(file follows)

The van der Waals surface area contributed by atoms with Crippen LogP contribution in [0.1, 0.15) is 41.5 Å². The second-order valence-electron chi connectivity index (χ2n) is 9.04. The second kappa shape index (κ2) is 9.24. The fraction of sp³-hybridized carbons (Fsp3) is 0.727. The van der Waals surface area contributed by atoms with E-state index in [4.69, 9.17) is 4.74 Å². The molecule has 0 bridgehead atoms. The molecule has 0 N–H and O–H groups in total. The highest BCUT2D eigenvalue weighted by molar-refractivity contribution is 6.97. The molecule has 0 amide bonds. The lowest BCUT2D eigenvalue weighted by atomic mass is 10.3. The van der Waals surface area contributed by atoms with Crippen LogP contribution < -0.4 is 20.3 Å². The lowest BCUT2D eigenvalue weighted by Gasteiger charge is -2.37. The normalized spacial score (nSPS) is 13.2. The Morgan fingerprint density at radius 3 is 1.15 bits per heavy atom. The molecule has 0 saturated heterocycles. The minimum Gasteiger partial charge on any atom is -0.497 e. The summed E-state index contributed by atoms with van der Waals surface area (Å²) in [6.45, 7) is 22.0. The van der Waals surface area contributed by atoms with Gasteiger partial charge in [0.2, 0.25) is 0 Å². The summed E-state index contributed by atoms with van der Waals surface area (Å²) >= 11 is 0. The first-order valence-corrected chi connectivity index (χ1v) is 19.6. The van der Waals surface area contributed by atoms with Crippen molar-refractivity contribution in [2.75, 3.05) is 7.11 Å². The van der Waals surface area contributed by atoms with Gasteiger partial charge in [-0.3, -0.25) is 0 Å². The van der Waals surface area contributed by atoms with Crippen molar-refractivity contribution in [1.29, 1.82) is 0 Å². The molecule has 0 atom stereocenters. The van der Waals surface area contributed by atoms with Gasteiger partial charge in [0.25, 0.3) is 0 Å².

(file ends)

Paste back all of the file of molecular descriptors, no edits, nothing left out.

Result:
The van der Waals surface area contributed by atoms with Crippen LogP contribution in [0.1, 0.15) is 41.5 Å². The second-order valence-electron chi connectivity index (χ2n) is 9.04. The second kappa shape index (κ2) is 9.24. The fraction of sp³-hybridized carbons (Fsp3) is 0.727. The van der Waals surface area contributed by atoms with E-state index in [4.69, 9.17) is 4.74 Å². The molecule has 0 bridgehead atoms. The molecule has 0 N–H and O–H groups in total. The highest BCUT2D eigenvalue weighted by molar-refractivity contribution is 6.97. The molecule has 0 amide bonds. The lowest BCUT2D eigenvalue weighted by atomic mass is 10.3. The van der Waals surface area contributed by atoms with Crippen LogP contribution < -0.4 is 20.3 Å². The lowest BCUT2D eigenvalue weighted by Gasteiger charge is -2.37. The normalized spacial score (nSPS) is 13.2. The Morgan fingerprint density at radius 3 is 1.15 bits per heavy atom. The molecule has 0 saturated heterocycles. The minimum Gasteiger partial charge on any atom is -0.497 e. The summed E-state index contributed by atoms with van der Waals surface area (Å²) in [6.45, 7) is 22.0. The van der Waals surface area contributed by atoms with Gasteiger partial charge in [0.2, 0.25) is 0 Å². The summed E-state index contributed by atoms with van der Waals surface area (Å²) >= 11 is 0. The first-order valence-corrected chi connectivity index (χ1v) is 19.6. The van der Waals surface area contributed by atoms with Crippen molar-refractivity contribution in [2.75, 3.05) is 7.11 Å². The van der Waals surface area contributed by atoms with Gasteiger partial charge in [-0.3, -0.25) is 0 Å². The van der Waals surface area contributed by atoms with Crippen molar-refractivity contribution in [1.29, 1.82) is 0 Å². The molecule has 0 atom stereocenters. The van der Waals surface area contributed by atoms with Gasteiger partial charge in [0.25, 0.3) is 0 Å².